Halevy, trained under the influences of Cherubini, was largely inspired by that great master’s musical purism and reverence for the higher laws of his art. Halevy’s powerful sense of the dramatic always influenced his methods and sympathies. Not being a composer of creative imagination, however, the melodramatic element is more prominent than the purely tragic or comic. His music shows remarkable resources in the production of brilliant and captivating though always tasteful effects, which rather please the senses and the fancy than stir the heart and imagination. Here and there scattered through his works, notably so in “La Juive,” are touches of emotion and grandeur; but Halevy must be characterized as a composer who is rather distinguished for the brilliancy, vigor, and completeness of his art than for the higher creative power, which belongs in such preeminent degree to men like Rossini and Weber, or even to Auber, Meyerbeer, and Gounod. It is nevertheless true that Halevy composed works which will retain a high rank in French art. “La Juive,” “Guido,” “La Reine de Chypre,” and “Charles VI.” are noble lyric dramas, full of beauties, though it is said they can never be seen to the best advantage off the French stage. Halevy’s genius and taste in music bear much the same relation to the French stage as do those of Verdi to the Italian stage; though the former composer is conceded by critics to be a greater purist in musical form, if he rarely equals the Italian composer in the splendid bursts of musical passion with which the latter redeems so much that is meretricious and false, and the charming melody which Verdi shares with his countrymen.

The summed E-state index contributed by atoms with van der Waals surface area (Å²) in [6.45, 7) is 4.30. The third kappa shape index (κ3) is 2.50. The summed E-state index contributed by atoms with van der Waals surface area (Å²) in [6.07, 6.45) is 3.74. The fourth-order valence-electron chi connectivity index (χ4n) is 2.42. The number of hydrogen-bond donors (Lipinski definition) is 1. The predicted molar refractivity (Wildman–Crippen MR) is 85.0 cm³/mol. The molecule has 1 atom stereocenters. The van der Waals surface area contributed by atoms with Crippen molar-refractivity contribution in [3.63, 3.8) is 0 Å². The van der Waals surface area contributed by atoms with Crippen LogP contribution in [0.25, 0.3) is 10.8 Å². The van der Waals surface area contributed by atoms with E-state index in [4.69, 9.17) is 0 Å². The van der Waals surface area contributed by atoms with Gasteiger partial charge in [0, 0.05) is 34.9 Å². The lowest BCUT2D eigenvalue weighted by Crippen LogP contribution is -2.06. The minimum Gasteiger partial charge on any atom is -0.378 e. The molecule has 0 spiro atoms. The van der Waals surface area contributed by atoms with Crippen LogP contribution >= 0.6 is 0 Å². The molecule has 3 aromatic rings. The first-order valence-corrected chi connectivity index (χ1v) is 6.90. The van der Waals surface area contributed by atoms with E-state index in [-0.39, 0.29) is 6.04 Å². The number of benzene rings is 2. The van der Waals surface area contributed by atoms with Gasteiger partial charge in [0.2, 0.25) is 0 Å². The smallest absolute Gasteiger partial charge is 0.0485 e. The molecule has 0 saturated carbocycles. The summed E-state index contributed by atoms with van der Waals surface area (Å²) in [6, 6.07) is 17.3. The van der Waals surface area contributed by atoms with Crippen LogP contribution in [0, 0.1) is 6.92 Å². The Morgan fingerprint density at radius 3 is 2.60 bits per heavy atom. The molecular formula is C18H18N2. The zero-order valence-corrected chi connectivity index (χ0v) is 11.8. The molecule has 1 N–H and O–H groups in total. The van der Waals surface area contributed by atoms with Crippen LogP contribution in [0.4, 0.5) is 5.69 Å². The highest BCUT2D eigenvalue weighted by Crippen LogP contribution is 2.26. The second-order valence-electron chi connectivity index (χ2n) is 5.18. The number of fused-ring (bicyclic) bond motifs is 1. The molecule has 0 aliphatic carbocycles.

The French school of light opera, founded by Givtry, reached its greatest perfection in the authors of “La Dame Blanche” and “Fra Diavolo,” though to the former of these composers must be accorded the peculiar distinction of having given the most perfect example of this style of composition. Francois Adrien Boieldieu, the scion of a Norman family, was born at Rouen, December 16, 1775. He received his early musical training at the hands of Broche, a great musician and the cathedral organist, but a drunkard and brutal taskmaster. At the age of sixteen he had become a good pianist and knew something of composition. At all events his passionate love of the theatre prompted him to try his hand at an opera, which was actually performed at Rouen. The revolution which made such havoc with the clergy and their dependents ruined the Boieldieu family (the elder Boieldieu had been secretary of the archiepiscopal diocese), and young Francois, at the age of nineteen, was set adrift on the world, his heart full of hope and his ambition bent on Paris, whither he set his feet. Paris, however, proved a stern stepmother at the outset, as she always has been to the struggling and unsuccessful. He was obliged to tune pianos for his living, and was glad to sell his brilliant chansons, which afterward made a fortune for his publisher, for a few francs apiece.